On April 7, 2016, the Center for Global Affairs (CGA) and the Center for Human Rights and Global Justice (CHRGJ) hosted a panel on statelessness in which experts from various human rights organizations addressed the economic and social impacts of the refugee crisis for the next generation. Dr. Vera Jelinek, Divisional Dean of CGA, welcomed attendees with a framing of the current global migration crisis as well as personal anecdotes of her own childhood flight from persecution as a refugee.
Philip Alston, Co-Chair of CHRGJ, moderated the panel which covered diverse topics under the theme of statelessness, including the definition of statelessness (the condition in which no country considers a person a citizen), the effect on stateless people of living in the shadows without freedom of movement, and the issue of statelessness as a structural, global problem, not limited to the current Syrian refugee crisis. The panelists also explored the gender and ethnic dimension of statelessness.
Panelists included Laura Bingham, Legal Officer for the Equality and Inclusion team of the Open Society Justice Initiative (OSJI), who leads OSJI’s projects on the right to citizenship and documentation of identity and antidiscrimination. She also coordinates the team’s litigation work on the right to citizenship and on statelessness before domestic, regional, and international fora. Bingham underscored the need to strengthen documentation mechanisms through regular or consistent use and local capacity-building.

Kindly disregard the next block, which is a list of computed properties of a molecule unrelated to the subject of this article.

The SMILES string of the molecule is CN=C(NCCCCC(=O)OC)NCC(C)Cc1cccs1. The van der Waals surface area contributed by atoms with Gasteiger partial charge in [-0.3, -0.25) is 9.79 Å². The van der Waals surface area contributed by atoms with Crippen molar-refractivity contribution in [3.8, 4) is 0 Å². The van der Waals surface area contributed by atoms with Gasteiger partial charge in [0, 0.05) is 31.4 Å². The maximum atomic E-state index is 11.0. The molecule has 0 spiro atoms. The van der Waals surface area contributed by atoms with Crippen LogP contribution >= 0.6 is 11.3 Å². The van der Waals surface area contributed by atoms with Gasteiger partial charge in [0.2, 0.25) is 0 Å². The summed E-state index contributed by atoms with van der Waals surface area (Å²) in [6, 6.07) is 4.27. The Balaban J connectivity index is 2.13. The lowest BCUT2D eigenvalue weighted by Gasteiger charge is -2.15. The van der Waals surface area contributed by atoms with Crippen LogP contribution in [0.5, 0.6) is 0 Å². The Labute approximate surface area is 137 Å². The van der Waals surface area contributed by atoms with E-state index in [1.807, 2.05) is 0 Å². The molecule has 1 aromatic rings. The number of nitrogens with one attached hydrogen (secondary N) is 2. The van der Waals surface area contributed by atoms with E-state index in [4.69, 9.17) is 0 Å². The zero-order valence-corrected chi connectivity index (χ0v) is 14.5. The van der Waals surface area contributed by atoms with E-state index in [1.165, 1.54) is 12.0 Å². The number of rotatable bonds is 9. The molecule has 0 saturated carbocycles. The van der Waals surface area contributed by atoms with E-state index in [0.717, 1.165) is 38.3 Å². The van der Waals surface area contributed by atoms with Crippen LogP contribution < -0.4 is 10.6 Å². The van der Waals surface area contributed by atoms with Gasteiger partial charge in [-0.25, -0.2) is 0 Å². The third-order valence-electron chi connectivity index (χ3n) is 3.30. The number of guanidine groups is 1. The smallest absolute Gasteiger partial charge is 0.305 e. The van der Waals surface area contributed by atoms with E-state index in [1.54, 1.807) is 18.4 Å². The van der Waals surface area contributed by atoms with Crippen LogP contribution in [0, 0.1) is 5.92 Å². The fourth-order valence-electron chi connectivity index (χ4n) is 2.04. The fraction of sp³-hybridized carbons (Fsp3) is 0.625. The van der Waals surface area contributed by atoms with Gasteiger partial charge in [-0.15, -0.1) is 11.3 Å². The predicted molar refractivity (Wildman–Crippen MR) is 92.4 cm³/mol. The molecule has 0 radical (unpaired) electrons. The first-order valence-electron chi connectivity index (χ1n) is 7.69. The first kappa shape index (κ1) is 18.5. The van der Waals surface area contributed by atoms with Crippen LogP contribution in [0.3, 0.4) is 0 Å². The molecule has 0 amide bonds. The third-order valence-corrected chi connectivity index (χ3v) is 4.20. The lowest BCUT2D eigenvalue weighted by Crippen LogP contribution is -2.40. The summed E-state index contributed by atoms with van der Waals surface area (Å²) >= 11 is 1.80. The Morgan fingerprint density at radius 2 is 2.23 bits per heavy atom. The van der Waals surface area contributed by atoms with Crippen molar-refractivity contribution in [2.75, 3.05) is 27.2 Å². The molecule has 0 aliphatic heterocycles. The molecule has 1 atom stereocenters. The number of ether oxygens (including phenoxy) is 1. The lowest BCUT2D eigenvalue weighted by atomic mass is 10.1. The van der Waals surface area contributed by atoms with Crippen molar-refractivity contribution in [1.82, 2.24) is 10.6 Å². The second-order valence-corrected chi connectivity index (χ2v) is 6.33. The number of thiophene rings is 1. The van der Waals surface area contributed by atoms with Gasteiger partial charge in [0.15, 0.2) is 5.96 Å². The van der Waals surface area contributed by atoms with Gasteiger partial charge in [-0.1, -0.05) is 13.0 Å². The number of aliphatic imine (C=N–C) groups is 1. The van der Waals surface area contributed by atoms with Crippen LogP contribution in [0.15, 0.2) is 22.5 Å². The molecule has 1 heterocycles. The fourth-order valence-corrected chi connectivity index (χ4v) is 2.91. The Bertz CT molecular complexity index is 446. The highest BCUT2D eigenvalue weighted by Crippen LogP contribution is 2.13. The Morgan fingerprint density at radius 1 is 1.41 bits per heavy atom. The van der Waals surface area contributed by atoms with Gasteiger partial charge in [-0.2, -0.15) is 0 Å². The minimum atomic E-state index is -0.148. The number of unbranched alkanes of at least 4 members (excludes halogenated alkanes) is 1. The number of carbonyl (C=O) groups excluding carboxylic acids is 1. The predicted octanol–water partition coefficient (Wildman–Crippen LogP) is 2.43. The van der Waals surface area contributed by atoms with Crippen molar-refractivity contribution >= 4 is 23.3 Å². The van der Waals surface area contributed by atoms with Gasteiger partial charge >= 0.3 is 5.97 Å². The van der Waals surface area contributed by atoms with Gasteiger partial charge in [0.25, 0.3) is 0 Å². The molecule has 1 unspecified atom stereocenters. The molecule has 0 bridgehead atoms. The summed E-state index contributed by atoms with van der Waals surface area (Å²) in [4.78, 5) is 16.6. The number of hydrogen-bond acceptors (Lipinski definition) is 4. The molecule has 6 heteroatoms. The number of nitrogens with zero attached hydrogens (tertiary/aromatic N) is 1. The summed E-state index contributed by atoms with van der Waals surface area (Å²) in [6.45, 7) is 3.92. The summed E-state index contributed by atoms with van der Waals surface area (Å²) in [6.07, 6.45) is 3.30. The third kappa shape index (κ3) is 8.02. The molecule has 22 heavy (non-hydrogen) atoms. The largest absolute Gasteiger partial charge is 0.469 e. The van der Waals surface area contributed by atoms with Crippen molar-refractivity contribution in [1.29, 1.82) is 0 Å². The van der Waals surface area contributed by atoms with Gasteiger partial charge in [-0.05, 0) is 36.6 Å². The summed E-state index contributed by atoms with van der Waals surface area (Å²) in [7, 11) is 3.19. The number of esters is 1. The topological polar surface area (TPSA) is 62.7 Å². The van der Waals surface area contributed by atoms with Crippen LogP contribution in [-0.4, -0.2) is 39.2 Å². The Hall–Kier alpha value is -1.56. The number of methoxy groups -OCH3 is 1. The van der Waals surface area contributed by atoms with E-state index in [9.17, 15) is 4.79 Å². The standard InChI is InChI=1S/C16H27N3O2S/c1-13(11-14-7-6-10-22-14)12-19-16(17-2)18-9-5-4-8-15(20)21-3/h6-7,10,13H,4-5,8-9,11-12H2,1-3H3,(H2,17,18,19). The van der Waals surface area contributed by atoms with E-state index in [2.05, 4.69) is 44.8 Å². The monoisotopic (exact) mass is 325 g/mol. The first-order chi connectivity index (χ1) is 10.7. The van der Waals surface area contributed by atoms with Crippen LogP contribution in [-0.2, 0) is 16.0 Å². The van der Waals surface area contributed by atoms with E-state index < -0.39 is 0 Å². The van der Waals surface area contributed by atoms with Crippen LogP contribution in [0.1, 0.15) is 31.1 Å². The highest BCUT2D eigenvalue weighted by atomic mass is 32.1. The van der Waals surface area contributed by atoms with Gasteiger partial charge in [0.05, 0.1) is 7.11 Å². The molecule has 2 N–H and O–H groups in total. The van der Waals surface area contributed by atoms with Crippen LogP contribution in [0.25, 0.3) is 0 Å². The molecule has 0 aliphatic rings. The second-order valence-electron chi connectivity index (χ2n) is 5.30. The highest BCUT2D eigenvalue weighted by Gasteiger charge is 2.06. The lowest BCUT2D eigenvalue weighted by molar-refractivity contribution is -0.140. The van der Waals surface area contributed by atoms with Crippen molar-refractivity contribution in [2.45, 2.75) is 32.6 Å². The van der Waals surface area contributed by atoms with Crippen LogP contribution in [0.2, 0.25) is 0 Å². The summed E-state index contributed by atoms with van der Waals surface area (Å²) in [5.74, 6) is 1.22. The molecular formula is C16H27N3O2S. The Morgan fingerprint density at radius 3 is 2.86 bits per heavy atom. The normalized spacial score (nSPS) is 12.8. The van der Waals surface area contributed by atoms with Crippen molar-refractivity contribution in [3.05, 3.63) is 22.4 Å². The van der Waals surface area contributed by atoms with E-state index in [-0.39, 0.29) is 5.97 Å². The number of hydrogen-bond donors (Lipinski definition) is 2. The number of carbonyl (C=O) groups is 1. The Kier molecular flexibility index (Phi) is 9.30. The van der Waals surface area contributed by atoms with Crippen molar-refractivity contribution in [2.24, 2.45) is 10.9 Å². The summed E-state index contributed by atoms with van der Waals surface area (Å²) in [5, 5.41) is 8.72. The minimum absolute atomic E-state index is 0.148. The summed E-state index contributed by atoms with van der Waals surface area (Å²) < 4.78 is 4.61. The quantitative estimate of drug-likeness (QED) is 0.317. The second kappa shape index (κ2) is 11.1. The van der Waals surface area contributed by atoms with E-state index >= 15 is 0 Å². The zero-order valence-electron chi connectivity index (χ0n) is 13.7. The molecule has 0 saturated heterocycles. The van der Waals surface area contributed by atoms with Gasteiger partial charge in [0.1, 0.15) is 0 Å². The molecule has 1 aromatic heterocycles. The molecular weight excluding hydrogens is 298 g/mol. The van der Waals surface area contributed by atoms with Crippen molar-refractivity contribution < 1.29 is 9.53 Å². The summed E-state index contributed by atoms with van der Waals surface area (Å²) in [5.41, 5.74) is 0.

Also a panelist was Catherine Harrington, Campaign Manager for the Global Campaign for Equal Nationality Rights, a coalition of UN agencies, international, regional, and local NGOs, academics, and civil society partners, housed within the Women’s Refugee Commission. She previously worked at Women’s Learning Partnership (WLP), where she was the Senior Program Officer for Advocacy and Communications. Harrington provided a nuanced view of global citizenship rights discrepancies based on gender, ethnicity, and religion.
The third panelist was Ninette Kelley, the Director of UNHCR’s Liaison Office in New York. She joined UNCHR in 2002 and has served in several senior management positions both at Headquarters and in the field. Kelley emphasized the challenges faced by the international community facing rising numbers of young, stateless people.
Aligned with the topic, CHRGJ and CGA hired Eat Offbeat, a catering company that hires refugees and asylum seekers from around the world to prepare cuisine from their home countries as refreshments for the attendees.